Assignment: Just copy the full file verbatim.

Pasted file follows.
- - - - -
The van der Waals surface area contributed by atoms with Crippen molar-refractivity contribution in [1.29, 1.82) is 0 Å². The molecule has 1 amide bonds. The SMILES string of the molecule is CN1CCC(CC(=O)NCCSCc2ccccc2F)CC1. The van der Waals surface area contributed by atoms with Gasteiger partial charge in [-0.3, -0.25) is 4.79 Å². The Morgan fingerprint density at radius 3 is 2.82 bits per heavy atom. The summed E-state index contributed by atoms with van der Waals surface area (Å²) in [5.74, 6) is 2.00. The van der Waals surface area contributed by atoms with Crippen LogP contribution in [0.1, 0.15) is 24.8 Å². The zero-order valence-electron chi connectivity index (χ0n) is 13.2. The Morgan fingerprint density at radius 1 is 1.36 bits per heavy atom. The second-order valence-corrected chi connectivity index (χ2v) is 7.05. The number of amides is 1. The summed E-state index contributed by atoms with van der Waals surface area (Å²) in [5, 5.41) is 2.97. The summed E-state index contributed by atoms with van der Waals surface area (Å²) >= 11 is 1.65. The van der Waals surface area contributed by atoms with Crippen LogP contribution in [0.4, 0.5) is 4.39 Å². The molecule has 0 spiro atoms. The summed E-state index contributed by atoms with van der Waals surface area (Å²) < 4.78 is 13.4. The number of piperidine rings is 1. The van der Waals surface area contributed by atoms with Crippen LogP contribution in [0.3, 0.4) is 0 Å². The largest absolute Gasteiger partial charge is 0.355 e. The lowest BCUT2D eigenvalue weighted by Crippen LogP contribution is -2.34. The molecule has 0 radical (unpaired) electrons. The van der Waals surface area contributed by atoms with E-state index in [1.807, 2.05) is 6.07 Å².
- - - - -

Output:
The van der Waals surface area contributed by atoms with Crippen molar-refractivity contribution in [1.29, 1.82) is 0 Å². The molecule has 1 amide bonds. The SMILES string of the molecule is CN1CCC(CC(=O)NCCSCc2ccccc2F)CC1. The van der Waals surface area contributed by atoms with Gasteiger partial charge in [-0.3, -0.25) is 4.79 Å². The Morgan fingerprint density at radius 3 is 2.82 bits per heavy atom. The summed E-state index contributed by atoms with van der Waals surface area (Å²) in [5.74, 6) is 2.00. The van der Waals surface area contributed by atoms with Crippen LogP contribution in [0.1, 0.15) is 24.8 Å². The zero-order valence-electron chi connectivity index (χ0n) is 13.2. The Morgan fingerprint density at radius 1 is 1.36 bits per heavy atom. The second-order valence-corrected chi connectivity index (χ2v) is 7.05. The number of amides is 1. The summed E-state index contributed by atoms with van der Waals surface area (Å²) in [5, 5.41) is 2.97. The summed E-state index contributed by atoms with van der Waals surface area (Å²) >= 11 is 1.65. The van der Waals surface area contributed by atoms with Crippen LogP contribution in [0.4, 0.5) is 4.39 Å². The molecule has 0 spiro atoms. The summed E-state index contributed by atoms with van der Waals surface area (Å²) < 4.78 is 13.4. The number of piperidine rings is 1. The van der Waals surface area contributed by atoms with Crippen LogP contribution in [0.3, 0.4) is 0 Å². The largest absolute Gasteiger partial charge is 0.355 e. The lowest BCUT2D eigenvalue weighted by Crippen LogP contribution is -2.34. The molecule has 0 radical (unpaired) electrons. The van der Waals surface area contributed by atoms with E-state index in [1.807, 2.05) is 6.07 Å².